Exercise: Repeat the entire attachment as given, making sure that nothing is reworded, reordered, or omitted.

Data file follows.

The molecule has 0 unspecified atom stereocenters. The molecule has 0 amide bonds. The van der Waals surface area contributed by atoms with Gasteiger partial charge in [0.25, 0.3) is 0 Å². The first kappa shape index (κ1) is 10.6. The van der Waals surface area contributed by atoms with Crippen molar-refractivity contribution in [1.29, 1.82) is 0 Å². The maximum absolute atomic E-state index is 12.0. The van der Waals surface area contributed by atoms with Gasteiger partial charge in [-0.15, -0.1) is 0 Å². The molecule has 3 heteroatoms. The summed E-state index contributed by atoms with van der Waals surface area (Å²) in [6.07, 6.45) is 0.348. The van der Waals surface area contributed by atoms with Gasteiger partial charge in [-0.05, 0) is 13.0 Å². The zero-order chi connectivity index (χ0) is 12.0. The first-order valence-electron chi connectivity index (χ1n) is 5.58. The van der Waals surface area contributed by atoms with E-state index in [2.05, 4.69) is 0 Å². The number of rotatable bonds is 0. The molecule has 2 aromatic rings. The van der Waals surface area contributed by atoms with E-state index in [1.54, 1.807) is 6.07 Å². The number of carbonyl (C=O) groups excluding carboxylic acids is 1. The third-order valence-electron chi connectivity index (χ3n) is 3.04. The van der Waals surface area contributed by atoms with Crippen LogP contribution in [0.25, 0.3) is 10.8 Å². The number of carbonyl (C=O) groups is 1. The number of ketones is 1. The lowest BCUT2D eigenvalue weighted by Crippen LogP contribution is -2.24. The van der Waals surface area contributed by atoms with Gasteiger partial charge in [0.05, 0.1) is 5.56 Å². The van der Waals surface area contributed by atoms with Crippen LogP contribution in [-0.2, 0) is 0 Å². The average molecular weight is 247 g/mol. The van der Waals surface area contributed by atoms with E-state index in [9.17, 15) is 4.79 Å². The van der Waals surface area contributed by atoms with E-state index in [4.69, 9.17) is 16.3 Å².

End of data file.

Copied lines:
The molecule has 0 unspecified atom stereocenters. The molecule has 0 amide bonds. The van der Waals surface area contributed by atoms with Gasteiger partial charge in [0.25, 0.3) is 0 Å². The first kappa shape index (κ1) is 10.6. The van der Waals surface area contributed by atoms with Crippen molar-refractivity contribution in [1.29, 1.82) is 0 Å². The maximum absolute atomic E-state index is 12.0. The van der Waals surface area contributed by atoms with Gasteiger partial charge in [-0.15, -0.1) is 0 Å². The molecule has 3 heteroatoms. The summed E-state index contributed by atoms with van der Waals surface area (Å²) in [6.07, 6.45) is 0.348. The van der Waals surface area contributed by atoms with Gasteiger partial charge in [-0.05, 0) is 13.0 Å². The zero-order chi connectivity index (χ0) is 12.0. The first-order valence-electron chi connectivity index (χ1n) is 5.58. The van der Waals surface area contributed by atoms with E-state index in [2.05, 4.69) is 0 Å². The number of rotatable bonds is 0. The molecule has 2 aromatic rings. The van der Waals surface area contributed by atoms with E-state index in [1.54, 1.807) is 6.07 Å². The number of carbonyl (C=O) groups excluding carboxylic acids is 1. The third-order valence-electron chi connectivity index (χ3n) is 3.04. The van der Waals surface area contributed by atoms with Crippen LogP contribution in [0.25, 0.3) is 10.8 Å². The number of carbonyl (C=O) groups is 1. The number of ketones is 1. The lowest BCUT2D eigenvalue weighted by Crippen LogP contribution is -2.24. The van der Waals surface area contributed by atoms with Gasteiger partial charge in [0.05, 0.1) is 5.56 Å². The van der Waals surface area contributed by atoms with Crippen LogP contribution in [-0.2, 0) is 0 Å². The average molecular weight is 247 g/mol. The van der Waals surface area contributed by atoms with E-state index in [9.17, 15) is 4.79 Å². The van der Waals surface area contributed by atoms with E-state index in [4.69, 9.17) is 16.3 Å².